Leica Day At RIT; Preserving Traditions With An Eye To The Future
Rochester Institute of Technology (RIT), the world-renowned center of imaging tech, research, and photographic education, and Leica Camera, acclaimed for its legendary cameras and outstanding optics, proclaimed May 6, 2008 as Leica Day. The daylong event, hosted by RIT at its impressively large modern campus, was celebrated with speeches, lectures, tours, slide shows, seminars, and parties. The occasion marked a visit by Andreas Kaufmann, the CEO of Leica Camera in Solms, Germany, who was there to donate 20 classic Leica M4-2 and M4-P cameras, each fitted with a brand-new Leica Summarit-M lens, to RIT's School of Photographic Arts and Sciences "to assure that analog photography continues to be a key element of photographic education at the highest levels." The bequest, valued at $50,000, was graciously accepted by William (Bill) DuBois, chair of photographic arts and a professor at the school, who noted, "As long as film is being produced we are committed to teaching our students how to incorporate it into their professional repertoire." He also expressed his gratitude to the Eastman Kodak Company for donating 400 rolls of their new Portra 400NC film to help support the program.
Kaufmann, a charming and articulate speaker, held the audience spellbound
with a fascinating illustrated history of Leica, including its ongoing transition
to digital imaging, exemplified by the 10 Leica M8 cameras now in use at RIT.
He then revealed the amazing story of how the vintage Leicas were acquired.
"We didn't have any remaining inventory of these classic models,"
he explained, "so we had to buy them discreetly at online auctions, attracting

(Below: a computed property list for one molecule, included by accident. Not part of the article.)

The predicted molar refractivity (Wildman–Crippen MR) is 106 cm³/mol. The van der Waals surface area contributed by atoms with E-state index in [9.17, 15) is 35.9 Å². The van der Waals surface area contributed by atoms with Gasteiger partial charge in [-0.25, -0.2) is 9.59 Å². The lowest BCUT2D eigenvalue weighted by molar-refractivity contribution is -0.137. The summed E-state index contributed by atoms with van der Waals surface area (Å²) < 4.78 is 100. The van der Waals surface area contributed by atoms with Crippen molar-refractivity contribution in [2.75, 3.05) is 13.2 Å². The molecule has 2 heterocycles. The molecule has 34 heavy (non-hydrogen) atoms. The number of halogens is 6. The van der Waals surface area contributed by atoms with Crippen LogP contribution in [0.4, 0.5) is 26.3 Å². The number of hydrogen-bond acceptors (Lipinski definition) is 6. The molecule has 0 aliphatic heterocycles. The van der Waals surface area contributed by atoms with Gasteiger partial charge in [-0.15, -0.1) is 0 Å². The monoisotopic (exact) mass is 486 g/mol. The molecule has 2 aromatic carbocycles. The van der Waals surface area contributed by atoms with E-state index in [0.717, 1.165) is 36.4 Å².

as little attention as possible so the prices wouldn't skyrocket. Despite
our best efforts, the prices did go up, and it took us over 18 months to obtain
20 M4-2 and M4-P models in excellent condition. All were completely reconditioned
at Leica USA in Allendale, New Jersey, and fitted with new 50mm f/2.5 Summarit-M
A genuine photographic enthusiast and collector himself, Kaufmann sported a new black Leica M8 with a vintage 50mm f/1.4 Summilux lens and mingled with the crowd, shooting pictures of smiling Arts and Sciences students with their "new" Leicas and the assembled dignitaries. Champagne and hors d'oeuvres were served after the speeches.
Additional highlights of Leica Day were riveting presentations and slide shows by two veteran, award-winning photojournalists and Leica shooters--Chris Usher, a member of the White House Press Corps who showed some of his searing documentary images of New Orleans people displaced by Hurricane Katrina, and Alex Webb, a long-time member of Magnum Photos who displayed profoundly affecting and insightful images taken from his seven acclaimed books documenting "cultural borders" from Mexico to Istanbul. Both are long-time Leica film shooters who are now trying their hand with the digital M8, and both followed their presentations with heartfelt and candid Q & A sessions, with most of the questions coming from eager young RIT students pursuing careers in photojournalism, documentary, and fine art photography.
A fascinating finale to all the official events was an extemporaneous lecture on Leica rangefinder shooting techniques delivered by RIT alumnus Justin Stailey of Leica USA to two-dozen perky and inquisitive Leica-toting Arts and Sciences students enrolled in the program. Kaufmann and DuBois were honorary attendees, and both smiled knowingly as Stailey explained how to take advantage of the special virtues of the rangefinder camera and gave numerous hints, tips, and tricks on how best to hold, compose, and shoot discreetly with a Leica M based on his long hands-on experience.
It was clear from their questions that the RIT students were engaged and excited about participating in the Leica film project. At an impromptu farewell dinner hosted by Leica at a nearby Italian restaurant, execs from RIT, Leica, and Kodak toasted to an ongoing partnership and pledged to expand and strengthen the program going forward. It was a fitting conclusion to Leica Day, a beautiful spring day in that most photographic of American cities, Rochester, New York.
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